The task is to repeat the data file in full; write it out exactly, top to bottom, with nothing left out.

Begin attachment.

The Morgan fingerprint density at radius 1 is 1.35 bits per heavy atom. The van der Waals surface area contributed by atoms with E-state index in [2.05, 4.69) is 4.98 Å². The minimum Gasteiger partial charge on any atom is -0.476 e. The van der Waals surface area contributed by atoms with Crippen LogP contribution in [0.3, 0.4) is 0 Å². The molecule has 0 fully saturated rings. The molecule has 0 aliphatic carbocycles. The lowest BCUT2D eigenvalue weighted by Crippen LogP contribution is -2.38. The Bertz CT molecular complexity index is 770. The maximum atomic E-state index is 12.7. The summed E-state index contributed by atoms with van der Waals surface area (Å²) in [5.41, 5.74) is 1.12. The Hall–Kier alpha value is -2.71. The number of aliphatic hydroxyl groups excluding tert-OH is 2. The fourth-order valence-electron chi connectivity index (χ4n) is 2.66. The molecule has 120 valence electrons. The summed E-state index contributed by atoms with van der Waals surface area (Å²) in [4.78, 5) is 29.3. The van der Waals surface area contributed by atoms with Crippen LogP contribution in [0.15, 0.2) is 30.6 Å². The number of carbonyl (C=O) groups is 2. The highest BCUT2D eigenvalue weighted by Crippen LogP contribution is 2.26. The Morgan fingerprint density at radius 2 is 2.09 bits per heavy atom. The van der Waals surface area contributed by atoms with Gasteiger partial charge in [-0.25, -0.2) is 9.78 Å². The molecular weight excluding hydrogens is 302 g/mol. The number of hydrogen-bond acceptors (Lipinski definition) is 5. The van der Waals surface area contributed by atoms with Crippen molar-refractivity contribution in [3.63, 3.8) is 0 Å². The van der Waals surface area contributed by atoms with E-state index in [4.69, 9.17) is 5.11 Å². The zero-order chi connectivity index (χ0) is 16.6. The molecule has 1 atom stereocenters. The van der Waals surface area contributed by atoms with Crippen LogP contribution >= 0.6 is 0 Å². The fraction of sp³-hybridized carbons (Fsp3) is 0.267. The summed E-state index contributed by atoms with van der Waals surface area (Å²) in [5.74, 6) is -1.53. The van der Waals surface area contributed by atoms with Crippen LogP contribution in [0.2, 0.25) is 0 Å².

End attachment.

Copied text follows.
The Morgan fingerprint density at radius 1 is 1.35 bits per heavy atom. The van der Waals surface area contributed by atoms with E-state index in [2.05, 4.69) is 4.98 Å². The minimum Gasteiger partial charge on any atom is -0.476 e. The van der Waals surface area contributed by atoms with Crippen LogP contribution in [0.3, 0.4) is 0 Å². The molecule has 0 fully saturated rings. The molecule has 0 aliphatic carbocycles. The lowest BCUT2D eigenvalue weighted by Crippen LogP contribution is -2.38. The Bertz CT molecular complexity index is 770. The maximum atomic E-state index is 12.7. The summed E-state index contributed by atoms with van der Waals surface area (Å²) in [5.41, 5.74) is 1.12. The Hall–Kier alpha value is -2.71. The number of aliphatic hydroxyl groups excluding tert-OH is 2. The fourth-order valence-electron chi connectivity index (χ4n) is 2.66. The molecule has 120 valence electrons. The summed E-state index contributed by atoms with van der Waals surface area (Å²) in [4.78, 5) is 29.3. The van der Waals surface area contributed by atoms with Crippen LogP contribution in [0.15, 0.2) is 30.6 Å². The number of carbonyl (C=O) groups is 2. The highest BCUT2D eigenvalue weighted by Crippen LogP contribution is 2.26. The Morgan fingerprint density at radius 2 is 2.09 bits per heavy atom. The van der Waals surface area contributed by atoms with Gasteiger partial charge in [-0.25, -0.2) is 9.78 Å². The molecular weight excluding hydrogens is 302 g/mol. The number of hydrogen-bond acceptors (Lipinski definition) is 5. The van der Waals surface area contributed by atoms with Crippen molar-refractivity contribution in [3.63, 3.8) is 0 Å². The van der Waals surface area contributed by atoms with E-state index in [4.69, 9.17) is 5.11 Å². The zero-order chi connectivity index (χ0) is 16.6. The molecule has 1 atom stereocenters. The van der Waals surface area contributed by atoms with Crippen LogP contribution >= 0.6 is 0 Å². The fraction of sp³-hybridized carbons (Fsp3) is 0.267. The summed E-state index contributed by atoms with van der Waals surface area (Å²) in [5.74, 6) is -1.53. The van der Waals surface area contributed by atoms with Crippen LogP contribution in [0.2, 0.25) is 0 Å².